‘I decided that I would resign and do this myself, because a small, very special idea is very vulnerable in a corporate environment. In a big corporate environment it's all about consensus. That’s a good thing, but for new ideas it's a very hostile environment.’So he gathered input from investors and talent, including leading perfumers, anthropologists and others, and took himself off to a basement. As the firm grew, it took office space above shops, until finally taking up residence on the prized Keizersgracht site.
‘I checked out airport locations that, from an efficiency point of view for me and the people who travel internationally, would make sense. But in the end, we want to be in the inner city, on the canals, because of the energy. In our creative company, we need this kind of energy.’ That energy was key to staring out in Amsterdam in the first place. ‘For me, Amsterdam is an eclectic place. Everybody who is raised here is born with an outside perspective. It's an open society from a cultural and design perspective, so a lot of new things happen. People are open to that. At the same time, people don't want to pay. It's a very tough mix of price-quality expectation.’
Meeting that expectation of high quality at reasonable price has been a key part of positioning Rituals, according to Cloosterman.
We start with stories
‘We have elegant stores, very chic products, but at a fair price. It's still very affordable. That's a unique proposition. It feels like we are the only brand that is in the middle. More and more people are looking for this prestige experience, almost as a form of escapism. They'll buy an expensive purse from Louis Vuitton, and then they don't eat for three days. We are making that trend a bit more democratic and accessible.’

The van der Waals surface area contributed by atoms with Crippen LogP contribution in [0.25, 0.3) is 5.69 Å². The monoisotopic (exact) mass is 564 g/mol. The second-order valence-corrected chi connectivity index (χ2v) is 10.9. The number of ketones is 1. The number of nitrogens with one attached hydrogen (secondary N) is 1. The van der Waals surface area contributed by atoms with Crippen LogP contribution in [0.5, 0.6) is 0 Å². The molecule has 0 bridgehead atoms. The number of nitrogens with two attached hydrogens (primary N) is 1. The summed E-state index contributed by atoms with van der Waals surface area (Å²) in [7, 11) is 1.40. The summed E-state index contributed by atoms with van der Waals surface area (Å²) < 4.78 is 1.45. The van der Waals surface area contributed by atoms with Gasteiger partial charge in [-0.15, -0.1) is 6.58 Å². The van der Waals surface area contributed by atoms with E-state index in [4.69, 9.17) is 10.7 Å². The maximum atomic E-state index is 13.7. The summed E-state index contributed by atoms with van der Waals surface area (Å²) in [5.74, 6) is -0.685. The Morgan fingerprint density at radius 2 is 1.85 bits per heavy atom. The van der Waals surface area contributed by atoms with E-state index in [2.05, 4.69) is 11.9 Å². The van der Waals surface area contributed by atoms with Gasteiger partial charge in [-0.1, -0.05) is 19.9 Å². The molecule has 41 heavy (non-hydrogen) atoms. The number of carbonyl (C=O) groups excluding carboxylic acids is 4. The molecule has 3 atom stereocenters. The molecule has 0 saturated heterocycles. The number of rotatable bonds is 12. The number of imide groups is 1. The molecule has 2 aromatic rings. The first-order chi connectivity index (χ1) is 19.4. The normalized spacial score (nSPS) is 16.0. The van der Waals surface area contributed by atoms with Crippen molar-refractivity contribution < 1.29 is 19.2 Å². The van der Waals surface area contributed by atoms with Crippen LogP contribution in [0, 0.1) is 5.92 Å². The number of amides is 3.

Cloosterman describes the business as a ‘hobby that got out of control,’ and his dapper appearance suggests that he knows his products. But it’s also a brand that tries to steer away from the typical formula of the beauty industry.
‘We put the creative pyramid upside down. We start with stories and things that are out there to discover, and then start creating products. That's how we innovate, instead of in a laboratory.’
To illustrate his point, he highlights the Rituals ‘shower mud’.
‘We do a lot around spas, and so we said, "Let's go back to the mother of all spas, the hammams of North Africa and Turkey." We studied back though the Roman Empire, we visited ancient hammams, and discovered that they used mud. We now have the first shower mud in the world: a beautiful product that fits in the bathroom of today.’ As Cloosterman’s own empire grows, those early days in a basement seem a long way off, but Rituals is not yet ready to rest on its laurels. ‘We're not there yet,’ he says. ‘There's still a long way to go, but we're on a roll.’